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Environmental risks

Whether or not genetically vulnerable individuals develop a disease depends to a considerable extent on the environment in which they grow up and live. Conversely, some people stay healthy despite exposure to highly adverse circumstances. Interactions between genes and environment often determine the overall disease outcome.

Principal investigators Publications


Background information

In all areas studied within the Brain Center, environmental factors are an important determinant of disease outcome. These environmental influences range from social support, physical exercise, drugs of abuse, to stress exposure. Insight in common environmental risks can be attained by sharing study designs and building joint databases for the various diseases.

Environmental risks can be studied through human and animal studies in parallel. Whereas the ecological value of the human studies is undisputed, the animal approach allows very precise control over the environment, a situation that is usually not possible in humans. In animals the influence of the environment can be followed sequentially, prospectively and over the course of multiple generations, within a limited number of years. In-depth follow up of the mechanisms by which the environment impacts on the (development of the) brain, e.g. through epigenetic programming, is feasible in humans, but can be more readily done in rodents. Environment influences will be prominently studied in a large sample of the youth population, which will be longitudinally followed throughout early development. We will be asking the question: which children will eventually thrive and which are at risk to develop psychopathology? This large developmental cohort is a joint venture between biomedical researchers and social scientists. It takes place at the interface between the research theme Developmental Disorders of the Brain Center and the Utrecht University priority area Youth & Identity. This research is financially supported by an NWO Gravitation grant.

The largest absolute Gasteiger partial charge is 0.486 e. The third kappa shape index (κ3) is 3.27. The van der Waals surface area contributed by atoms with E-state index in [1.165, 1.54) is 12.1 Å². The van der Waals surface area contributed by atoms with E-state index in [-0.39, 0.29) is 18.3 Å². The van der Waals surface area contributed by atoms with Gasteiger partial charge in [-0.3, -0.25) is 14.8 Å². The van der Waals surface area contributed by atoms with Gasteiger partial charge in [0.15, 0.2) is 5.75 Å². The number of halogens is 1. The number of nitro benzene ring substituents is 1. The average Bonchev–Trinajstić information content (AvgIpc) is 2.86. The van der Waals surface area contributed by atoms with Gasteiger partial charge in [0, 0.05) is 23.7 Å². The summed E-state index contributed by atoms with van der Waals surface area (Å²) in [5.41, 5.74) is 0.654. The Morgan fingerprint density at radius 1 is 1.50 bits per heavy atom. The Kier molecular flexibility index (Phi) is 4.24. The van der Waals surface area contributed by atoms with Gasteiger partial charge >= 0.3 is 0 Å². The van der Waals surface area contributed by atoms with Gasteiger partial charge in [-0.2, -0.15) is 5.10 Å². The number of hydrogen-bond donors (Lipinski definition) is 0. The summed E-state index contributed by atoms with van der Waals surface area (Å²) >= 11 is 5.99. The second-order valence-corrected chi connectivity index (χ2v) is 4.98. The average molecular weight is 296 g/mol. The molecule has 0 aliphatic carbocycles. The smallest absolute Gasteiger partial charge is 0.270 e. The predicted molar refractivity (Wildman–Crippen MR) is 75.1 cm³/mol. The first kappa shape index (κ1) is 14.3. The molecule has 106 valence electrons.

Prof.dr. Jet Smit, hoogleraar Public Health

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